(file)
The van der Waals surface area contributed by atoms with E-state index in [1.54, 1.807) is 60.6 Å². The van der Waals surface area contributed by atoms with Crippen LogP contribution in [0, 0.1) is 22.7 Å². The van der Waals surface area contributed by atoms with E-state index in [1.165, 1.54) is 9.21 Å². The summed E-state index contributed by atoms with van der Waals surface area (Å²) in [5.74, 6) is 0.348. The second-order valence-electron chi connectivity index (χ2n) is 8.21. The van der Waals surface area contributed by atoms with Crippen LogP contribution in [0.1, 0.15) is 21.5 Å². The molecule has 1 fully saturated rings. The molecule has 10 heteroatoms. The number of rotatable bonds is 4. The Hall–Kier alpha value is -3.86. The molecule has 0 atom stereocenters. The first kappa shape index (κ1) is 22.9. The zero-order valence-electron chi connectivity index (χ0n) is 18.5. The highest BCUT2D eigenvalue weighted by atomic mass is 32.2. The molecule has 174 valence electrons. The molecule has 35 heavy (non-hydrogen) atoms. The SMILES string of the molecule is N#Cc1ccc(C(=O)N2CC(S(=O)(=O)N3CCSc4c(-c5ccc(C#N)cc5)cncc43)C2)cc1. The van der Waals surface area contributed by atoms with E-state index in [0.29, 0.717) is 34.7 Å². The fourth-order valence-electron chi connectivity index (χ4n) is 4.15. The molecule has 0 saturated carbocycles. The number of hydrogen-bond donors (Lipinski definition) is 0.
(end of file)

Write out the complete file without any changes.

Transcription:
The van der Waals surface area contributed by atoms with E-state index in [1.54, 1.807) is 60.6 Å². The van der Waals surface area contributed by atoms with Crippen LogP contribution in [0, 0.1) is 22.7 Å². The van der Waals surface area contributed by atoms with E-state index in [1.165, 1.54) is 9.21 Å². The summed E-state index contributed by atoms with van der Waals surface area (Å²) in [5.74, 6) is 0.348. The second-order valence-electron chi connectivity index (χ2n) is 8.21. The van der Waals surface area contributed by atoms with Crippen LogP contribution in [0.1, 0.15) is 21.5 Å². The molecule has 1 fully saturated rings. The molecule has 10 heteroatoms. The number of rotatable bonds is 4. The Hall–Kier alpha value is -3.86. The molecule has 0 atom stereocenters. The first kappa shape index (κ1) is 22.9. The zero-order valence-electron chi connectivity index (χ0n) is 18.5. The highest BCUT2D eigenvalue weighted by atomic mass is 32.2. The molecule has 174 valence electrons. The molecule has 35 heavy (non-hydrogen) atoms. The SMILES string of the molecule is N#Cc1ccc(C(=O)N2CC(S(=O)(=O)N3CCSc4c(-c5ccc(C#N)cc5)cncc43)C2)cc1. The van der Waals surface area contributed by atoms with E-state index in [0.29, 0.717) is 34.7 Å². The fourth-order valence-electron chi connectivity index (χ4n) is 4.15. The molecule has 0 saturated carbocycles. The number of hydrogen-bond donors (Lipinski definition) is 0.